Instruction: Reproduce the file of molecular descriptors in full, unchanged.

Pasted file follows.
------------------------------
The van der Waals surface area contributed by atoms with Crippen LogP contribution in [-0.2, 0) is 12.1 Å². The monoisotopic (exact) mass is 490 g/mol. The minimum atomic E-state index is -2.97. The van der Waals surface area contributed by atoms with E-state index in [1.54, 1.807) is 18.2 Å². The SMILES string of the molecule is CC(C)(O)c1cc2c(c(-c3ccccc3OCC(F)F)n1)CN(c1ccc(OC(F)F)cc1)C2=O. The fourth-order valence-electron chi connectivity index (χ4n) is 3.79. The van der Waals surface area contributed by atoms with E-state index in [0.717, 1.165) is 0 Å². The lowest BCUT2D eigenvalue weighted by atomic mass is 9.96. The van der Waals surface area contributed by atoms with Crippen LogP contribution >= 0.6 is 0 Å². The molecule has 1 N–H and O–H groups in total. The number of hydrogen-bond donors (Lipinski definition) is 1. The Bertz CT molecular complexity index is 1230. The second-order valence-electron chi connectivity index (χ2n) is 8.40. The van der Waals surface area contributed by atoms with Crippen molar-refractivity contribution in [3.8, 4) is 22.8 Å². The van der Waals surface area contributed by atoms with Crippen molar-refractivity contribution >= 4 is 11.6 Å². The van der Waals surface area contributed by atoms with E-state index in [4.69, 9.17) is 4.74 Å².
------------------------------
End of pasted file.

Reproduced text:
The van der Waals surface area contributed by atoms with Crippen LogP contribution in [-0.2, 0) is 12.1 Å². The monoisotopic (exact) mass is 490 g/mol. The minimum atomic E-state index is -2.97. The van der Waals surface area contributed by atoms with E-state index in [1.54, 1.807) is 18.2 Å². The SMILES string of the molecule is CC(C)(O)c1cc2c(c(-c3ccccc3OCC(F)F)n1)CN(c1ccc(OC(F)F)cc1)C2=O. The fourth-order valence-electron chi connectivity index (χ4n) is 3.79. The van der Waals surface area contributed by atoms with E-state index in [0.717, 1.165) is 0 Å². The lowest BCUT2D eigenvalue weighted by atomic mass is 9.96. The van der Waals surface area contributed by atoms with Crippen LogP contribution >= 0.6 is 0 Å². The molecule has 1 N–H and O–H groups in total. The number of hydrogen-bond donors (Lipinski definition) is 1. The Bertz CT molecular complexity index is 1230. The second-order valence-electron chi connectivity index (χ2n) is 8.40. The van der Waals surface area contributed by atoms with Crippen molar-refractivity contribution in [3.8, 4) is 22.8 Å². The van der Waals surface area contributed by atoms with Crippen molar-refractivity contribution >= 4 is 11.6 Å². The van der Waals surface area contributed by atoms with E-state index in [4.69, 9.17) is 4.74 Å².